You Are What You Read

Reviews of books as I read them. This is basically a (web)log of books I've read.

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Location: Lawrenceville, Georgia, United States

I am a DBA/database analyst by day, full time father on evenings and weekends.

Wednesday, July 30, 2008

Le Ton Beau De Marot

Douglas R. Hofstadter's Le Ton Beau De Marot is an exploration of the nature and relationship of different languages and their translation. Hofstadter is a great student of languages, being fluent in French and having studied Italian, German, Polish, and others. In this book he looks at the art of translation from different angles.

The book revolves around different translations of Clément Marot's poem "A une Da-moyselle malade". The author sent out a request for people to translate the poem into English, and he got a lot of varied responses. Some people tried to imitate the tone of the original, but others created translations in different styles. One of the central choices is whether to imitate the original's elements: three syllables per line, twenty-eight lines, rhyming couples, with the semantic lines out of sync with the rhyming. The core question is: how much of a translation can each poem be if it does not include these elements? When does it become a poem "inspired by" the original?

This is tied to Hofstadter's concept of "media". A translation between different languages is considered more complete if it carries the same media as the original--the same style, meter, rhyming scheme. How much of the poem (or novel or story) is in the semantics, and how much is in the form? It's also possible to translate a work into a different media in the same language.

Does the English word "door" mean the same as the French word "porte"? They have the same definition but different connotations. How is it possible to translate Dante's Divine Comedy? The poem has a unique rhyming scheme that is difficult to translate outside of Italian. Different translators have chosen different paths, with various success.

One of the points is how different languages translate things like people's names and place names. The explorer we know as Christopher Columbus is properly known as Cristoforo Colombo. Yet we don't think of Johann Sebastian Bach instead of John Sebastian Bach. When a work is translated, is the culture also translated with it? Hofstadter complains about reading a work translated from Chinese into English with modern English colloquialisms. Usually when we read a work from another language we want to get a feel for the original culture as well as the original language. Hofstadter makes an exception for his own book, Godel, Escher, Bach, since the intention of many of the passages is to illustrate an abstract point, not express a particular scene.

I was fascinated by the different takes on translation he comes up with. He discusses the translation of a work without e's from French into English. He makes a good case that the translation would be imperfect if it did not respect the constraints of the original. What would be the point? Sometimes, semantics is tied to form, especially in specialized forms like poetry. Palindromes are so much a part of their language that they are impossible to translate with the full meaning. Hofstadter comes down squarely on the side of form, and it's hard to disagree with him.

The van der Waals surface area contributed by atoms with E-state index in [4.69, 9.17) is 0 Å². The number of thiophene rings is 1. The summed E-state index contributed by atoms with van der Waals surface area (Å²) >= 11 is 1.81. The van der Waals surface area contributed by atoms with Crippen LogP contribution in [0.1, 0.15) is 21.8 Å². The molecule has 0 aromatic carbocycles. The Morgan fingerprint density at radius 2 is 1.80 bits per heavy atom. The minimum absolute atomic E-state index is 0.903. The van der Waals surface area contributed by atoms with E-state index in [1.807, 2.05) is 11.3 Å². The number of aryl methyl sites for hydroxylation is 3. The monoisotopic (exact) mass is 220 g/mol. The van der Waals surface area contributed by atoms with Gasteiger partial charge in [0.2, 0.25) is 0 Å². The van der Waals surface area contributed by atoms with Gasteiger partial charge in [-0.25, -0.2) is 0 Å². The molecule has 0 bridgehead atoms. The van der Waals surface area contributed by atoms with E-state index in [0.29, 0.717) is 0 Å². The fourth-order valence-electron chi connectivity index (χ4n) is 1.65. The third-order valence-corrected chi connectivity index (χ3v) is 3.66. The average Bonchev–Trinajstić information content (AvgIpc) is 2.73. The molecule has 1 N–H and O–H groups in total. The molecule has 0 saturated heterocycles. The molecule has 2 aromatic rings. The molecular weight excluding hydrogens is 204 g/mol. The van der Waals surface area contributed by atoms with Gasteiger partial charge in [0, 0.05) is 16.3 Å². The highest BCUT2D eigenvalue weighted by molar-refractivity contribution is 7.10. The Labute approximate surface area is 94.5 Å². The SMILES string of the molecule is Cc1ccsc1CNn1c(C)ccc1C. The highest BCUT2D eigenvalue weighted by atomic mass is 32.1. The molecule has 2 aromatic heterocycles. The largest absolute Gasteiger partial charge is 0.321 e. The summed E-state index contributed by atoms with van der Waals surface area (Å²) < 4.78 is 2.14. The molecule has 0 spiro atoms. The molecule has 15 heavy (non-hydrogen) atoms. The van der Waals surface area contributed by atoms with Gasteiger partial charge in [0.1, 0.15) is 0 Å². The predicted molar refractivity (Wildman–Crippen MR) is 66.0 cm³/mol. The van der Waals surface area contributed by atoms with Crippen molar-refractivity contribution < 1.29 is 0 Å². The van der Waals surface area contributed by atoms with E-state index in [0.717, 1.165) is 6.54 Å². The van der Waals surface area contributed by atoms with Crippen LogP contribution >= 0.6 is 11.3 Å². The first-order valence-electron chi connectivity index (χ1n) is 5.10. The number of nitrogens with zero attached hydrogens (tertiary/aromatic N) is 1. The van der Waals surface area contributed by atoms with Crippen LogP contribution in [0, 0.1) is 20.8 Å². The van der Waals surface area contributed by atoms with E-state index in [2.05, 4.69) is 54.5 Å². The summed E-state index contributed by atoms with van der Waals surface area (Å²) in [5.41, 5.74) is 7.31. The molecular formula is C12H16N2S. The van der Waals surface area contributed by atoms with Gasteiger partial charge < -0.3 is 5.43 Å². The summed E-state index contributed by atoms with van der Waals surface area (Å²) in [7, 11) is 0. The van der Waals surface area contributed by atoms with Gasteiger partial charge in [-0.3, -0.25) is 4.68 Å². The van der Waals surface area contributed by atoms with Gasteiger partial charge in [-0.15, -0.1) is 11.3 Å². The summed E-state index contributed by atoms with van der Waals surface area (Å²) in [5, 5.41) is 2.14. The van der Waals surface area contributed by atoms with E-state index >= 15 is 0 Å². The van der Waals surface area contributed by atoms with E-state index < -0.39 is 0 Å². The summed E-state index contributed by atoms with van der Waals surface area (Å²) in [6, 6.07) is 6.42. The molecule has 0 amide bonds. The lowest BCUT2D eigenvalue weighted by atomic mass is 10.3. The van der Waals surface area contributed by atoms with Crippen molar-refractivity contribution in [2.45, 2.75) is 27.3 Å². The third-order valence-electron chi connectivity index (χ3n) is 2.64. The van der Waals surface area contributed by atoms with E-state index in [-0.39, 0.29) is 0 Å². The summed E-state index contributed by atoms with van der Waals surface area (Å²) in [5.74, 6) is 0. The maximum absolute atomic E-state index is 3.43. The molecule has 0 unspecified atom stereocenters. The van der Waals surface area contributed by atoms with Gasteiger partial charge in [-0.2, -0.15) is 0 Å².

I enjoyed the linguistic wordplay throughout the book. The text is full of examples of works that are difficult or impossible to translate. He also manages to illustrate how a work is tied to its culture, which must be taken into account for any translation. There are many dimensions to language and translations. For me, as a lover of language, it is a great book. Others might find parts of it tedious, but for me it was a lot of fun. A

Thursday, July 24, 2008

In the Heart of the Sea: The Tragedy of the Whaleship Essex

This is a book that fell into my hands by chance when a friend handed it to me. In the Heart of the Sea: The Tragedy of the Whaleship Essex by Nathaniel Philbrick is an historical account of the whaleship Essex, which in 1820 was attacked and sunk by a whale.

The story starts in Nantucket, where the Essex is getting ready to sail to the Pacific Ocean under her new captain, George Pollard, Jr. It is Pollard's first sail as captain, after serving as first mate on the ship. Owen Chase, one of the boatsteerers, takes the position of first mate. Also on the ship is Pollard's young cousin, Owen Coffin, and a fourteen-year-old cabin boy, Thomas Nickerson.

The voyage starts off poorly with bad weather and the loss of a whaleboat. They do not spot a whale until the south Atlantic. With their luck still bad, they enter an area of the Pacific called the Offshore Ground, a region east of the Galapagos known to be full of whales.

While two of the boats are chasing down whales, an giant old bull hits the ship. While Chase and others try to figure out what to do, the whale hits the ship again and the ship starts to sink. By the time the whaleboats return, the ship is nearly all under water. The men are devastated. They gather water and what little food they can salvage, as well as some navigation tools.

Here they make a momentous decision. Instead of sailing southwest to Tahiti or French Polynesia, they decide to sail to South America, two thousand miles to the east against prevailing winds. They are fearful of cannibals in the islands of the South Pacific, so choose the longer trip despite having low supplies. Before they run out of food, though nearly out of water, they reach Henderson Island, a small outcropping of coral. They manage to find a small spring and quench their awful thirst and get a little food. But when they leave, three of the men are too weak for the trip and decide to stay on the island.